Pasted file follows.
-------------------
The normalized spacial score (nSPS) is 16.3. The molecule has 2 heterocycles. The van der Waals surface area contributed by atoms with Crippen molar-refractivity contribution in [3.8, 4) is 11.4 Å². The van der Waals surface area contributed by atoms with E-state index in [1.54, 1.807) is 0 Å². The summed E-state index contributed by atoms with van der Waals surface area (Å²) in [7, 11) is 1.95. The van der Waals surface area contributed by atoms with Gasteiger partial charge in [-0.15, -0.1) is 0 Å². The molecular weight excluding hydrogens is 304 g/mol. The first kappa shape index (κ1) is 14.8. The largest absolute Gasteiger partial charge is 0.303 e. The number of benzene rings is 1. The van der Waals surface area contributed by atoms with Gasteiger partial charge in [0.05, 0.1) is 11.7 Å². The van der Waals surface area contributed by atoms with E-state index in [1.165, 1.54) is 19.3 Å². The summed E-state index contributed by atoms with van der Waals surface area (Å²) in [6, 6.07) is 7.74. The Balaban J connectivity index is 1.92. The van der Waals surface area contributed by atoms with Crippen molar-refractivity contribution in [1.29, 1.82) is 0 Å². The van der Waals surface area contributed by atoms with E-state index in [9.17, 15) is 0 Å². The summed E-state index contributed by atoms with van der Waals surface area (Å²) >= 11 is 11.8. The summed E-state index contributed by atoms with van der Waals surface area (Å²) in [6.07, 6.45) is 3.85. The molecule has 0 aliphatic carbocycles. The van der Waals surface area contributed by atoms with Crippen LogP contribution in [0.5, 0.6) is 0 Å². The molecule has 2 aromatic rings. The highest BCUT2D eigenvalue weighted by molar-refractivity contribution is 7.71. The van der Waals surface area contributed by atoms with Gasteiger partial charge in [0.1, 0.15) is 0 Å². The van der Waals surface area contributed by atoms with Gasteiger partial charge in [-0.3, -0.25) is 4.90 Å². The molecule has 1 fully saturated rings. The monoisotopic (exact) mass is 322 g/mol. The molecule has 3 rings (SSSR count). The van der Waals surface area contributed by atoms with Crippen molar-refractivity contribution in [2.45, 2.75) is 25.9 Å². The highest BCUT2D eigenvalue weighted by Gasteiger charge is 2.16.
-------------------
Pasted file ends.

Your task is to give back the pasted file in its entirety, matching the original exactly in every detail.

The normalized spacial score (nSPS) is 16.3. The molecule has 2 heterocycles. The van der Waals surface area contributed by atoms with Crippen molar-refractivity contribution in [3.8, 4) is 11.4 Å². The van der Waals surface area contributed by atoms with E-state index in [1.54, 1.807) is 0 Å². The summed E-state index contributed by atoms with van der Waals surface area (Å²) in [7, 11) is 1.95. The van der Waals surface area contributed by atoms with Gasteiger partial charge in [-0.15, -0.1) is 0 Å². The molecular weight excluding hydrogens is 304 g/mol. The first kappa shape index (κ1) is 14.8. The largest absolute Gasteiger partial charge is 0.303 e. The number of benzene rings is 1. The van der Waals surface area contributed by atoms with Gasteiger partial charge in [0.05, 0.1) is 11.7 Å². The van der Waals surface area contributed by atoms with E-state index in [1.165, 1.54) is 19.3 Å². The summed E-state index contributed by atoms with van der Waals surface area (Å²) in [6, 6.07) is 7.74. The Balaban J connectivity index is 1.92. The van der Waals surface area contributed by atoms with Crippen molar-refractivity contribution in [1.29, 1.82) is 0 Å². The van der Waals surface area contributed by atoms with E-state index in [9.17, 15) is 0 Å². The summed E-state index contributed by atoms with van der Waals surface area (Å²) >= 11 is 11.8. The summed E-state index contributed by atoms with van der Waals surface area (Å²) in [6.07, 6.45) is 3.85. The molecule has 0 aliphatic carbocycles. The van der Waals surface area contributed by atoms with Crippen LogP contribution in [0.5, 0.6) is 0 Å². The molecule has 2 aromatic rings. The highest BCUT2D eigenvalue weighted by molar-refractivity contribution is 7.71. The van der Waals surface area contributed by atoms with Gasteiger partial charge in [0.1, 0.15) is 0 Å². The van der Waals surface area contributed by atoms with Gasteiger partial charge in [-0.3, -0.25) is 4.90 Å². The molecule has 1 fully saturated rings. The monoisotopic (exact) mass is 322 g/mol. The molecule has 3 rings (SSSR count). The van der Waals surface area contributed by atoms with Crippen molar-refractivity contribution in [2.45, 2.75) is 25.9 Å². The highest BCUT2D eigenvalue weighted by Gasteiger charge is 2.16.